Should you pay off student loans before saving for retirement? If you're struggling with this decision, you're in an interesting spot—but not an uncommon one.
More and more, people are finding themselves stuck between their student debt and their retirement goals, with an astounding 2.8 million people ages 60 and older still paying off student debt today.1
And when the average American can expect to spend 21 years paying off their student loans,2 saving for retirement can seem like a lofty aspiration.
We spoke with Kathleen Dufner and Greg Carlo, Thrivent financial planning consultants, who specialize in college planning, about striking that balance between student debt and retirement savings—and they have some key strategies for staying on track.
While retirement may feel like a lifetime away, you can use that lifetime to your advantage even if you start small. "You can't do a lot for your future if you have this huge weight on you, but there's nothing you can do if you don't have a plan for today," says Dufner.
1. Empower yourself with knowledge about your student loan terms
Student loans can get complex quickly, especially if you have more than one. Before you try juggling student debt and saving for retirement, get organized. Start by gathering all the information you can about your loans.
"It's so important to arm yourself with information," says Carlo. "Know the type and number of student loans you have and how much you're paying on each of them. Know the terms and requirements, your payment plan options, and your eligibility for certain programs, including student loan forgiveness programs and tax advantages."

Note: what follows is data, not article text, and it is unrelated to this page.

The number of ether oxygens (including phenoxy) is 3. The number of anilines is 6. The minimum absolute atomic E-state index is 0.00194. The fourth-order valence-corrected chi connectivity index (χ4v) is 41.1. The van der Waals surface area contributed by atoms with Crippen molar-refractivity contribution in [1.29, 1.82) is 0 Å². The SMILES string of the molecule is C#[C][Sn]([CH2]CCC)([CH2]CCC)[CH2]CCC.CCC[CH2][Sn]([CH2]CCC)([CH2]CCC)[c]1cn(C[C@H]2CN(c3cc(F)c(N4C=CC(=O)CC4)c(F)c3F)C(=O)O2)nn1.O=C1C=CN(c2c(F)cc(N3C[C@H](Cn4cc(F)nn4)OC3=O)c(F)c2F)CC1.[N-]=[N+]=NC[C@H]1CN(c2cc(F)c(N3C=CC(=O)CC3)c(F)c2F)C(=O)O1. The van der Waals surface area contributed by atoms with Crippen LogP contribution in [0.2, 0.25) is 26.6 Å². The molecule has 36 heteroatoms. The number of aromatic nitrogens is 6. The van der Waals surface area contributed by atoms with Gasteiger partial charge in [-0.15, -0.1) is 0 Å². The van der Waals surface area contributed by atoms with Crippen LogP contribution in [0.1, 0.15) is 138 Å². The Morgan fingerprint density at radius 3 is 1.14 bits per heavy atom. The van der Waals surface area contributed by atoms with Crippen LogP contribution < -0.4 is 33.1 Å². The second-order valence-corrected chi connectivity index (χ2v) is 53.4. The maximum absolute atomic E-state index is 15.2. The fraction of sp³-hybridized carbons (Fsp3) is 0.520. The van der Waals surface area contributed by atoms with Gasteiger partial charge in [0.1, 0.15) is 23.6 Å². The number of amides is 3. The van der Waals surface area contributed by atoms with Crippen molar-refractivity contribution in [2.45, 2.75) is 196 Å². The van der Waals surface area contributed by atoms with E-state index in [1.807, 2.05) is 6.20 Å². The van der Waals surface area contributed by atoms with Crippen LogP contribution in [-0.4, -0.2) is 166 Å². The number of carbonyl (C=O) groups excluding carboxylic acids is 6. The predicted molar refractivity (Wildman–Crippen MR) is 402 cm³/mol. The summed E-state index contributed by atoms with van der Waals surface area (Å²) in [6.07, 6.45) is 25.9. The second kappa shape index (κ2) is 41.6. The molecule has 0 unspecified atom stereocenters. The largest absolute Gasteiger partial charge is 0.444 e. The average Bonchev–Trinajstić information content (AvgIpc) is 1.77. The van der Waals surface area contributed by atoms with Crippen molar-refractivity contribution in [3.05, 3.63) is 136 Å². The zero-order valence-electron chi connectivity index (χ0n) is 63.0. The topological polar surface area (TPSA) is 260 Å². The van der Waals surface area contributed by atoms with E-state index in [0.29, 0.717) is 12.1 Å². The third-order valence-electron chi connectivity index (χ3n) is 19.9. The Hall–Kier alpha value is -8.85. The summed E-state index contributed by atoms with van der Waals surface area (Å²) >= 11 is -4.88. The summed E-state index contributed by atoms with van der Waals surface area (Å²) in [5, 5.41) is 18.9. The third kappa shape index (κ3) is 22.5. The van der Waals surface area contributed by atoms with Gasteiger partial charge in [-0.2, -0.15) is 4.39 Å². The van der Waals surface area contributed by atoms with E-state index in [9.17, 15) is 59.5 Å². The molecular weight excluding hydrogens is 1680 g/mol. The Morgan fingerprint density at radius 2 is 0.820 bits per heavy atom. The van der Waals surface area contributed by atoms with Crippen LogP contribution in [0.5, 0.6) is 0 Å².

Learning about your student loan refinancing options can also help you achieve other life goals.
In addition to what you're paying, Dufner urges you to learn as much as you can about student loan interest rates. "A 10% loan and a 3% loan is a massive difference," she says. Higher interest rates will have you paying more over time, so it's smart to pay off your higher interest rate loans with more urgency.
For example, federal loans like a Direct Subsidized Loan are capped at fixed interest rates that hover around 5%3—meaning you pay that rate regardless of when it was given to you. In this case, you may find it makes more sense to allocate more money toward your retirement accounts while paying the minimum payments toward your fixed-rate loan.
In contrast, private loans tend to have slightly higher interest rates, so it may make more sense to focus your funds toward paying those loans off early and invest smaller amounts toward your retirement accounts until those are paid off.
Refinancing private student loans may be a way to increase the funds you have available to save each month. Working with our friends at Thrivent Credit Union to evaluate your situation, and what is possible for student loan refinance, may be worth the effort.